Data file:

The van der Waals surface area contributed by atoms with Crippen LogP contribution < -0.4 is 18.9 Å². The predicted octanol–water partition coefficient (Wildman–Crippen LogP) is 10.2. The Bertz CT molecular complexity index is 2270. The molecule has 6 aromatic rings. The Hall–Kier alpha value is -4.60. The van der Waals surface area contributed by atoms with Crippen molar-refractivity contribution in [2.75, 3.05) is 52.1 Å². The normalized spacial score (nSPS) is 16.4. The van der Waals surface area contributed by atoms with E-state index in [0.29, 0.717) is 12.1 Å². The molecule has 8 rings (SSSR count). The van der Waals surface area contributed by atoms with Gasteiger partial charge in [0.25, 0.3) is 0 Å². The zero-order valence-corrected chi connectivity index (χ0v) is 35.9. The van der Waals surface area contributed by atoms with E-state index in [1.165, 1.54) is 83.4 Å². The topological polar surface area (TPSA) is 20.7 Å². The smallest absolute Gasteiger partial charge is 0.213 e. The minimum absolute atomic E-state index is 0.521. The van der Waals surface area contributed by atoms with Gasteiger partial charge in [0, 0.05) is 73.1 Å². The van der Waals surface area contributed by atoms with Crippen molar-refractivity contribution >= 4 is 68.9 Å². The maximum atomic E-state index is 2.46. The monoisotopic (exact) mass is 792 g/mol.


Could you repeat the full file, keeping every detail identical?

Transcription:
The van der Waals surface area contributed by atoms with Crippen LogP contribution < -0.4 is 18.9 Å². The predicted octanol–water partition coefficient (Wildman–Crippen LogP) is 10.2. The Bertz CT molecular complexity index is 2270. The molecule has 6 aromatic rings. The Hall–Kier alpha value is -4.60. The van der Waals surface area contributed by atoms with Crippen molar-refractivity contribution in [2.75, 3.05) is 52.1 Å². The normalized spacial score (nSPS) is 16.4. The van der Waals surface area contributed by atoms with E-state index in [0.29, 0.717) is 12.1 Å². The molecule has 8 rings (SSSR count). The van der Waals surface area contributed by atoms with Gasteiger partial charge in [0.25, 0.3) is 0 Å². The zero-order valence-corrected chi connectivity index (χ0v) is 35.9. The van der Waals surface area contributed by atoms with E-state index in [1.165, 1.54) is 83.4 Å². The topological polar surface area (TPSA) is 20.7 Å². The smallest absolute Gasteiger partial charge is 0.213 e. The minimum absolute atomic E-state index is 0.521. The van der Waals surface area contributed by atoms with Gasteiger partial charge in [0, 0.05) is 73.1 Å². The van der Waals surface area contributed by atoms with Crippen molar-refractivity contribution >= 4 is 68.9 Å². The maximum atomic E-state index is 2.46. The monoisotopic (exact) mass is 792 g/mol.